This figure sits serenely in a cross-legged position with one hand raised to the chin and the other resting upon on a knee. The figure's prominent rounded cheekbones, eyes embedded with pieces of mirror, large ears, and broad shoulders are typical traits seen in Vili carved figures. The figure is decorated with tukula powder and kaolin and has a worn, reddish-brown patina. The cavity at the back of the head and another in the abdomen indicate that this figure once bore potent medicinal substances and operated as an <em>nkisi</em>, an object of power.
Vili (Kongo) (Vili)
Power Figure
1795 – 1805
Gift of Candis and Helmut Stern
2005/1.180
This zoomorphic Luba <em>nkisi mihake</em>, or “malevolent” power object, depicts a dog of a fierce and formidable character. Sculpted out of wood, the dog has been carefully covered in animal fur, creating a graphic mimetic effect. The dog’s tail stands nearly upright, signaling a commanding and attentive posture. Most striking, however, are the antelope horns, stuffed with medicinal substances, as well as the metal blades that have been affixed throughout the dog’s trunk and underbelly.
Luba (Luba (culture or style))
Power Figure
1925 – 1935
Gift of Candis and Helmut Stern
2005/1.214
This standing female <em>nkisi mihasi</em>, or “benevolent” power figure, exhibits many of the typical traits associated with the Luba of the Upemba Basin, and more specifically, with the Kisale center of production. These features include a disproportionately elongated torso, terraced coiffure, diamond-shaped scarification patterns covering the abdomen and back, and, a crescent moon symbol on the pubis. In addition, this figure possesses a round head with almond-shaped eyes, an open mouth, flat and level shoulders, protruding breasts and bellybutton, and horizontal lines across its upper thighs. Multiple strands of white, dark blue, and light blue beads adorn the figure’s neck, upper chest, wrist, hips, and ankle. A cotton loincloth has been wrapped around the figure’s hips.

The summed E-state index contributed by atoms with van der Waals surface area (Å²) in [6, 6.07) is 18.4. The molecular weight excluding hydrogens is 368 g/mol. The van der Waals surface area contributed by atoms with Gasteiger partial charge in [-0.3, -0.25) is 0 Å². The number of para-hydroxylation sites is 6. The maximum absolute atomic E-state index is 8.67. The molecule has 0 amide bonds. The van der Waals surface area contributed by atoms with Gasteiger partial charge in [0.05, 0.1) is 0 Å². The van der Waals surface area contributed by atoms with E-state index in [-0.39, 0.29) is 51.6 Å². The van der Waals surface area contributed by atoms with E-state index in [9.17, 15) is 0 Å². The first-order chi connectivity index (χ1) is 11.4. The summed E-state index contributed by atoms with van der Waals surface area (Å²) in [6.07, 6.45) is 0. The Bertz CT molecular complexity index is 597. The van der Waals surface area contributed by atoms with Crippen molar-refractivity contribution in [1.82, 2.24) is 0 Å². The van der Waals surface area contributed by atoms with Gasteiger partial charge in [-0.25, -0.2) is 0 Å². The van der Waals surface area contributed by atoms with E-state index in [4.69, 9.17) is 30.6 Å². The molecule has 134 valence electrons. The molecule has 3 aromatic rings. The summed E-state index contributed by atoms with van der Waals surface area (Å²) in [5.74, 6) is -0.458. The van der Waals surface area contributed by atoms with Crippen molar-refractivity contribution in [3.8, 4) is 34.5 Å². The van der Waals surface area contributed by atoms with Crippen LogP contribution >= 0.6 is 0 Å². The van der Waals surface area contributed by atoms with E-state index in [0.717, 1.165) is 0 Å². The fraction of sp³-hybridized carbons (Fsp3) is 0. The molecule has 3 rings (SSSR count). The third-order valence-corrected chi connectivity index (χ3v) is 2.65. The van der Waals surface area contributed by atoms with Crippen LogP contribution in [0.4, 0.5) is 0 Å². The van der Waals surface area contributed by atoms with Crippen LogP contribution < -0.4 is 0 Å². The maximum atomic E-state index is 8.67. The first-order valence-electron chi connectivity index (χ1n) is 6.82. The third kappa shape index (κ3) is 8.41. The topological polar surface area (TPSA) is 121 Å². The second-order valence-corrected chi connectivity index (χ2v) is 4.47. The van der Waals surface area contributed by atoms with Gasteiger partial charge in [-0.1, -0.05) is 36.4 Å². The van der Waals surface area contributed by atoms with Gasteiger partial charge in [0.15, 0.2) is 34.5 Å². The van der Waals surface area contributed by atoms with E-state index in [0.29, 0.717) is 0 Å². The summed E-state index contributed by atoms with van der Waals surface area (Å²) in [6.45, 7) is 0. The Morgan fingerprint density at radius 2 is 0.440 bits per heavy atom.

Luba (Luba (culture or style))
Power Figure
1885 – 1895
Gift of Candis and Helmut Stern
2005/1.212
This &nbsp;figure stands in a dynamic pose with knees slightly flexed. This androgynous figure sports a European-style hat, a crescent-shaped beard, and a realistically carved penis. The figure has gracefully curved shoulders and powerful legs. The&nbsp;feet and the arms, originally bent at ninety degrees, have been damaged. Most Bwende figures bear forms of scarification; this figure is no exception. Ornate scarifications are carved in relief upon its abdomen and torso while lined scarifications appear across the chest and forehead and beneath the eyes, which are inlaid with white shell. Most strikingly, however, are the two large metal rods that forcefully pierce the figure&#39;s abdomen.
Bwende (Bwende)
Power Figure
1885 – 1895
Gift of Candis and Helmut Stern
2005/1.178